, Volume 13, Issue 3, pp 261–266 | Cite as

A genome-wide analysis of 'Bounty' descendants implicates several novel variants in migraine susceptibility

  • Hannah C. Cox
  • Rod A. Lea
  • Claire Bellis
  • Melanie Carless
  • Thomas D. Dyer
  • Joanne Curran
  • Jac Charlesworth
  • Stuart Macgregor
  • Dale Nyholt
  • Daniel Chasman
  • Paul M. Ridker
  • Markus Schürks
  • John Blangero
  • Lyn R. GriffithsEmail author
Original Article


Migraine is a common neurological disease with a complex genetic aetiology. The disease affects ~12 % of the Caucasian population and females are three times more likely than males to be diagnosed. In an effort to identify loci involved in migraine susceptibility, we performed a pedigree-based genome-wide association study of the isolated population of Norfolk Island, which has a high prevalence of migraine. This unique population originates from a small number of British and Polynesian founders who are descendents of the Bounty mutiny and forms a very large multigenerational pedigree (Bellis et al.; Human Genetics, 124(5):543–5542, 2008). These population genetic features may facilitate disease gene mapping strategies (Peltonen et al.; Nat Rev Genet, 1(3):182–90, 2000. In this study, we identified a high heritability of migraine in the Norfolk Island population (h 2 = 0.53, P = 0.016). We performed a pedigree-based GWAS and utilised a statistical and pathological prioritisation approach to implicate a number of variants in migraine. An SNP located in the zinc finger protein 555 (ZNF555) gene (rs4807347) showed evidence of statistical association in our Norfolk Island pedigree (P = 9.6 × 10−6) as well as replication in a large independent and unrelated cohort with >500 migraineurs. In addition, we utilised a biological prioritisation to implicate four SNPs, in within the ADARB2 gene, two SNPs within the GRM7 gene and a single SNP in close proximity to a HTR7 gene. Association of SNPs within these neurotransmitter-related genes suggests a disrupted serotoninergic system that is perhaps specific to the Norfolk Island pedigree, but that might provide clues to understanding migraine more generally.


Migraine Association Gene 



This research was supported by funding from the National Health and Medical Research Council (NHMRC) of Australia, from a Medical Bioinformatics Genomics Proteomics Program grant as well as an Australian DEST International Science Linkages grant. Hannah Cox was supported by a NHMRC Biomedical Postgraduate Scholarship and Rod Lea is partially supported by a Corbett Research Fellowship. The SOLAR statistical genetics computer package is supported by a grant from the US National Institute of Mental Health (MH059490). Lastly, we extend our appreciation to the Norfolk Islanders who volunteered for this study.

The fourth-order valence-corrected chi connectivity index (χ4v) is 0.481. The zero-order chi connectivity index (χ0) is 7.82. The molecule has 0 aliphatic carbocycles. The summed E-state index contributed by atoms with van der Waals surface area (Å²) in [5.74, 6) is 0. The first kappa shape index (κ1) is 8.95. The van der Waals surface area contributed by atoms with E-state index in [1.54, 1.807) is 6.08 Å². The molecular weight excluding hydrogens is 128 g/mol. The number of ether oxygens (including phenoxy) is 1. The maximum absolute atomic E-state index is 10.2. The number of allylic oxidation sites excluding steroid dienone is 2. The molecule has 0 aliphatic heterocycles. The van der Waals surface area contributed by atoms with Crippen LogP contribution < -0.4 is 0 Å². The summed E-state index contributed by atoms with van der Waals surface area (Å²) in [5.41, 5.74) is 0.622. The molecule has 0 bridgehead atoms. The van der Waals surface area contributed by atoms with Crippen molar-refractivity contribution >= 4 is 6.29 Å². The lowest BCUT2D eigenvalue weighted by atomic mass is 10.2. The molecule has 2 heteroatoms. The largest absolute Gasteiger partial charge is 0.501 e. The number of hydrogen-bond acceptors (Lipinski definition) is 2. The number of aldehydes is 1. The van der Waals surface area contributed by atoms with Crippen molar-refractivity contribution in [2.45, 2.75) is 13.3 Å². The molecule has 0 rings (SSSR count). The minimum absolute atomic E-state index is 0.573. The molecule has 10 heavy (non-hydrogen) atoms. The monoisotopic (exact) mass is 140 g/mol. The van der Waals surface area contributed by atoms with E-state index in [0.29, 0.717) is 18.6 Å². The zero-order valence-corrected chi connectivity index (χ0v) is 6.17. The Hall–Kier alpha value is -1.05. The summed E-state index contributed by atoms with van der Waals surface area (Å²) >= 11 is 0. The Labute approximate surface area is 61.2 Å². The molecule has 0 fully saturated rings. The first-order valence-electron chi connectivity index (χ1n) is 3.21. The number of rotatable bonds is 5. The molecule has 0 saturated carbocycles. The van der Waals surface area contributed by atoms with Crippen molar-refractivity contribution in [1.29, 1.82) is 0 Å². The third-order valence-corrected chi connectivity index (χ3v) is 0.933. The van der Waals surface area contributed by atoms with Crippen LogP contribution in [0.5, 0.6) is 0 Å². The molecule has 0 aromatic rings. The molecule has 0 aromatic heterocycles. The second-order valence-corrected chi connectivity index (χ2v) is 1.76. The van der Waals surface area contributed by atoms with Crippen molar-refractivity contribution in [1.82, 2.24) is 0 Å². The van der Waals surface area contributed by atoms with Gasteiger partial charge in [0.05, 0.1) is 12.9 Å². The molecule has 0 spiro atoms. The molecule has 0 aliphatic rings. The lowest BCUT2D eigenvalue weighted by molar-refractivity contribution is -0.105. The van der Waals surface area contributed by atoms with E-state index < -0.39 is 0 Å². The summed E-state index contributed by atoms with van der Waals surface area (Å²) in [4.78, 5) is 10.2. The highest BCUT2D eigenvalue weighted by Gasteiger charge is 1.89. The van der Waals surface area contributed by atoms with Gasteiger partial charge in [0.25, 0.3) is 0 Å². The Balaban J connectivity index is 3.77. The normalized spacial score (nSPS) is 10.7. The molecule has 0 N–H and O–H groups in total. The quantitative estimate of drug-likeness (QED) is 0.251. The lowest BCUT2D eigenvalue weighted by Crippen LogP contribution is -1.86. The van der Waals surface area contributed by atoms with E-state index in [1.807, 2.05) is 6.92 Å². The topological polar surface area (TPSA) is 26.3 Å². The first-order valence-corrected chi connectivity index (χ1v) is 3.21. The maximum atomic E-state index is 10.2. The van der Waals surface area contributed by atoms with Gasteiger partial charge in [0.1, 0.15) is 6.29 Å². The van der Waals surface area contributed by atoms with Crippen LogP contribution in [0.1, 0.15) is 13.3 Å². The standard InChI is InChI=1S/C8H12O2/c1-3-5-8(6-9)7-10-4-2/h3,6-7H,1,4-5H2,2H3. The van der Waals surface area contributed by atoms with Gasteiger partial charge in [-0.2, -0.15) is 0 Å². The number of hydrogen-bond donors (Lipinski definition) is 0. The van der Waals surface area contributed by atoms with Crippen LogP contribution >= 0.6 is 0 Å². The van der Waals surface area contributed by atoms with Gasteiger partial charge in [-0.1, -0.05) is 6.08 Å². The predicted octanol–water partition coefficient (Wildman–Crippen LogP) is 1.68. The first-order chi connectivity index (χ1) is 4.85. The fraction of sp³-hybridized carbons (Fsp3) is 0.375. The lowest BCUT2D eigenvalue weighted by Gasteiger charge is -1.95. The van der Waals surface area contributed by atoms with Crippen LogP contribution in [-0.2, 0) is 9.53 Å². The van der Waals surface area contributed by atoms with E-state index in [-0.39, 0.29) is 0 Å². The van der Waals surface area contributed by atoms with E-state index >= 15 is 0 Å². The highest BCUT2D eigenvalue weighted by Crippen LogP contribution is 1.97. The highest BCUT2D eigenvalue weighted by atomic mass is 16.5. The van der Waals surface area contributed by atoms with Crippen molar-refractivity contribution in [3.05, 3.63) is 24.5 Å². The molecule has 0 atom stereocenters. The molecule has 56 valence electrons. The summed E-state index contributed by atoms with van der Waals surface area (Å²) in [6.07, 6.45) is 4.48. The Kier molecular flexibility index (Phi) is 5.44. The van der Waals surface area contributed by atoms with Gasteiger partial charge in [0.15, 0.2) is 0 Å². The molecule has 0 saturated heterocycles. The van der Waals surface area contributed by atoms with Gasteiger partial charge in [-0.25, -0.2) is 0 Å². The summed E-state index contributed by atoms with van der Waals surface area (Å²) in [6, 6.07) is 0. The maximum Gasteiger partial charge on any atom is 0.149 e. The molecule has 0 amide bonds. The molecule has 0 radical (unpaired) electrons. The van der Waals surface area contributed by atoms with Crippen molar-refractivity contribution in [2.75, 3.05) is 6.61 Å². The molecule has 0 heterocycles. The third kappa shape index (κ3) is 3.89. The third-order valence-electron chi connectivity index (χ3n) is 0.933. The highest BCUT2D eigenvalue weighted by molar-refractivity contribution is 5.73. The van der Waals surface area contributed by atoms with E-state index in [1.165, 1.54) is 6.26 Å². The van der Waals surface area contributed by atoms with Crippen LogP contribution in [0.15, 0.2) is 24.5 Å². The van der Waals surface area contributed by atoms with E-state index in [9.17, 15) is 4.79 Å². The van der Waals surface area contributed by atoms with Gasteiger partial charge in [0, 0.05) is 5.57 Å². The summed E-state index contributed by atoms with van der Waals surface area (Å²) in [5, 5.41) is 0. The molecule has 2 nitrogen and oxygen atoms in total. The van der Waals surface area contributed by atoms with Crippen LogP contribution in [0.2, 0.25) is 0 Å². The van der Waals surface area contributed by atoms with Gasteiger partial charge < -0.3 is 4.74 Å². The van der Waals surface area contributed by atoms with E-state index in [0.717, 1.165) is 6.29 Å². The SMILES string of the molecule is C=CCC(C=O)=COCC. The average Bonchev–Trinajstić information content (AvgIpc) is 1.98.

Supplementary material

10048_2012_325_MOESM1_ESM.doc (80 kb)
Supplementary document 1. Methodology. (DOC 80 kb)
10048_2012_325_MOESM2_ESM.doc (74 kb)
Supplementary Fig. 1 Manhattan Plot of autosomal genome-wide associations for migraine in the Norfolk Island pedigree. (DOC 73 kb)
10048_2012_325_MOESM3_ESM.pptx (142 kb)
Supplementary Fig. 2 (PPTX 142 kb)
10048_2012_325_MOESM4_ESM.doc (322 kb)
Supplementary Table 1 Summary of the top 0.05 % of SNPs (n = 172) detected in the Norfolk study (DOC 322 kb) (DOC 322 kb)
10048_2012_325_MOESM5_ESM.docx (78 kb)
Supplementary Table 2 Results of replication study in WGHS cohort. (DOCX 78 kb)
10048_2012_325_MOESM6_ESM.docx (166 kb)
ESM 2 (DOCX 166 kb)


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Copyright information

© Springer-Verlag 2012

Authors and Affiliations

  • Hannah C. Cox
    • 1
  • Rod A. Lea
    • 1
  • Claire Bellis
    • 1
    • 2
  • Melanie Carless
    • 2
  • Thomas D. Dyer
    • 2
  • Joanne Curran
    • 2
  • Jac Charlesworth
    • 2
    • 3
  • Stuart Macgregor
    • 4
  • Dale Nyholt
    • 4
  • Daniel Chasman
    • 5
    • 6
  • Paul M. Ridker
    • 5
    • 6
  • Markus Schürks
    • 5
    • 7
  • John Blangero
    • 2
  • Lyn R. Griffiths
    • 1
    Email author
  1. 1.Genomics Research Centre, Griffith Health InstituteGriffith UniversityAustralia
  2. 2.Department of GeneticsTexas Biomedical Research InstituteSan AntonioUSA
  3. 3.Menzies Research InstituteUniversity of TasmaniaHobartAustralia
  4. 4.Statistical Genetics Laboratory, Queensland Institute of Medical ResearchThe Bancroft CentreHerstonAustralia
  5. 5.Division of Preventive Medicine, Department of Medicine, Brigham and Women’s HospitalHarvard Medical SchoolBostonUSA
  6. 6.Donald W. Reynolds Center for Cardiovascular Disease Prevention, Brigham and Women’s HospitalHarvard Medical SchoolBostonUSA
  7. 7.Department of NeurologyUniversity Hospital EssenEssenGermany

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